Kasparov certainly doesn't (for starters, his violation of the touch-move rule against Judith Polgar in Linares 1994 says it all. See discussion: Judit Polgar vs Kasparov, 1994). I don't know every detail of Fischer's life, but he might meet my definition. While he was a pain in the ass to deal with away from the board, he seems to have conducted himself in a gentlemanly way while at the board. See for example Unzicker vs Fischer, 1960, where he reportedly touched a pawn while Unzicker was away from the board and realized then it was a losing move. Yet, he sucked it up and moved it and lost. But, again, I don't know Fischer in much detail and I am open to refutation.

Nov-27-08  hrvyklly: <Fusilli> I'd forgotten about that Fischer story, thanks for reminding me. But one should aim to be a gentleman on and off the board, obviously enough, which discounts both Fischer and Kasparov. I think that Spassky could be considered a true gentleman. But like you, it would be nice to hear some 'proof' about the great Capa.
Premium Chessgames Member
  maxi: Hi <hrvyklly>, long time, no see. Why do you assume Fischer was not gentlemanly at the board? I have never heard otherwise. His frequent petitions were not at the board, and his ramblings are from a later time.
Nov-27-08  ughaibu: "Bobby wiped pieces of the board, and bolted without first signing his resignation"

L Sanchez vs Pachman, 1959

Nov-27-08  ughaibu: In fact Fischer's @#$%*&!# at the board is well known, whistling Colonel Bogie when winning, wiping imaginary specks of dust from the opponent's side of the board during the opponent's thinking time. That's off the top of my head, and I'm not any manner of Fischer expert.
Premium Chessgames Member
  Fusilli: <maxi> I believe <hrvyklly> was not criticizing Fischer's behavior at the board, but off it (he was following up on my comment were I ventured that Fischer might qualify as a gentleman at the board). <ughaibu>'s post do dispute claims of Fischer's gentlemanliness at the board, though.

Speaking of this, I just read that Ivanchuk threw a fit after his last round game at the Olympiad: See Olympiad (2008). And to rescue the subsequent awkward situation came Spassky, nominated by <hrvyklly> as a true chess gentleman.

This said, I do hope someone will provide some evidence supporting the ubiquitous claim that Capablanca was a true gentleman at the board (suggested definition of this provided in my earlier post). I would like to believe it's true, but I wouldn't mind some evidence!

Nov-27-08  ughaibu: Fusilli: If you're sufficiently interested and can be bothered, there was an extended dispute about Fischer's gentlemanliness on his page from early September 2005.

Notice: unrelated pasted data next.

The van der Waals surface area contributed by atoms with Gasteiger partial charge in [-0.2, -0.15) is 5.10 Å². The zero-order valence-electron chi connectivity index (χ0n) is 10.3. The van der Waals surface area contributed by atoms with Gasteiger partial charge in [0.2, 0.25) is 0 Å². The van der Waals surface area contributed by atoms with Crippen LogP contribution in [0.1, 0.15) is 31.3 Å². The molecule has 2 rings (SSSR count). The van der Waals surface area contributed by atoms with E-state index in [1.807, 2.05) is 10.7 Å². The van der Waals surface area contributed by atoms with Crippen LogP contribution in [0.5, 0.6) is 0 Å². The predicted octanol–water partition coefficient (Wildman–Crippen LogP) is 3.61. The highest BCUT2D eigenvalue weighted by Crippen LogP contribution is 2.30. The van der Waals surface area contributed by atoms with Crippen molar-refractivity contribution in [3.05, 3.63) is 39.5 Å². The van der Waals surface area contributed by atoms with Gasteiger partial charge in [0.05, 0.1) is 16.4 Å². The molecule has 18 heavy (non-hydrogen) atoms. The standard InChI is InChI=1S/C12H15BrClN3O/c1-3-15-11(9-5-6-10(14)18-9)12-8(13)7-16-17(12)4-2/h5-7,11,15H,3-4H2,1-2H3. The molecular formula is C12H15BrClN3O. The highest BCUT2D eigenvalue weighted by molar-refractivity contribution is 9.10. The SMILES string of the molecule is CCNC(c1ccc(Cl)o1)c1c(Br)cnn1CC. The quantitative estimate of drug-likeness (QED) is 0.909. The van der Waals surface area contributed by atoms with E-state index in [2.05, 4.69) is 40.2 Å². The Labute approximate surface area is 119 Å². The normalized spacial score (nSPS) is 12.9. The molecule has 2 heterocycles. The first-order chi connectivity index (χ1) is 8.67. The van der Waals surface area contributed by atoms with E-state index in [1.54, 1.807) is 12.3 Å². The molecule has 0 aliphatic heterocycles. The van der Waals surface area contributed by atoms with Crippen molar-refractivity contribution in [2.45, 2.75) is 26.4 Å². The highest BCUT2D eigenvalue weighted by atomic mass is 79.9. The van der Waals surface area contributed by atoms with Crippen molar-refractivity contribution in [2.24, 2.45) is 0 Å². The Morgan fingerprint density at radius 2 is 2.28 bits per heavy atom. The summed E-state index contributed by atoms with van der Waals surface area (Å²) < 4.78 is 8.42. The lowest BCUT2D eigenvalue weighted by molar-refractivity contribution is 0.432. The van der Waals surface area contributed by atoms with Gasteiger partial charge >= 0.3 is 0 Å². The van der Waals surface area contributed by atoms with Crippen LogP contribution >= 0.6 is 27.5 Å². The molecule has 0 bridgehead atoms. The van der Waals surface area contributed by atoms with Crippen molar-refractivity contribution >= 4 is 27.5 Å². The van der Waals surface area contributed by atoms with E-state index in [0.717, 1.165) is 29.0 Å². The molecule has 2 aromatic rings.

Nov-27-08  ughaibu: Maybe it was November(?)
Premium Chessgames Member
  Fusilli: Thanks <ughaibu>. I'll look that up.
Nov-27-08  ughaibu: "Fools jump in", it wasn't an episode reflecting great credit on any of the protagonists, including me.
Premium Chessgames Member
  maxi: I am not an expert on Fischer's bio, but the Sanchez episode was in 1959. Given that Fischer was born on March 9, 1943, he must have been about 15 at the time. So he was just being your average teenager.

Regarding Capa's gentlemanliness (if I may say so, I have studied Capa extensively), the best argument for him being a gentleman is this. He was very much in the public eye: in the players', the press', and even the ladies' eye. We have hundreds of reports about his games, displays, speeches (all short), etc., etc., and overwhelmingly they are all positive, glowing I would say. Believe me, we would know if he were not a gentleman.

May-16-16  Albion 1959: Capa gifted a draw here, since he must have known that Janowski would have to settle for a draw by accepting the knight sacrifice rather than play on a pawn down. did Capa have to play Nxf4 anyway?
Premium Chessgames Member
  perfidious: <Albion 1959....did Capa have to play Nxf4 anyway?>

In my opinion, forcing the draw was the strongest practical decision; if Black lets his opponent settle, he can drift into a passive position with little hope of counterplay, a not atypical outcome in lines of the Classical QGD and the reason it fell from favour by the late 1920s.

May-26-16  edubueno: It is difficult to improve the black play, since it was the first round and most probably Janowsky was well prepared and phisically in conditions.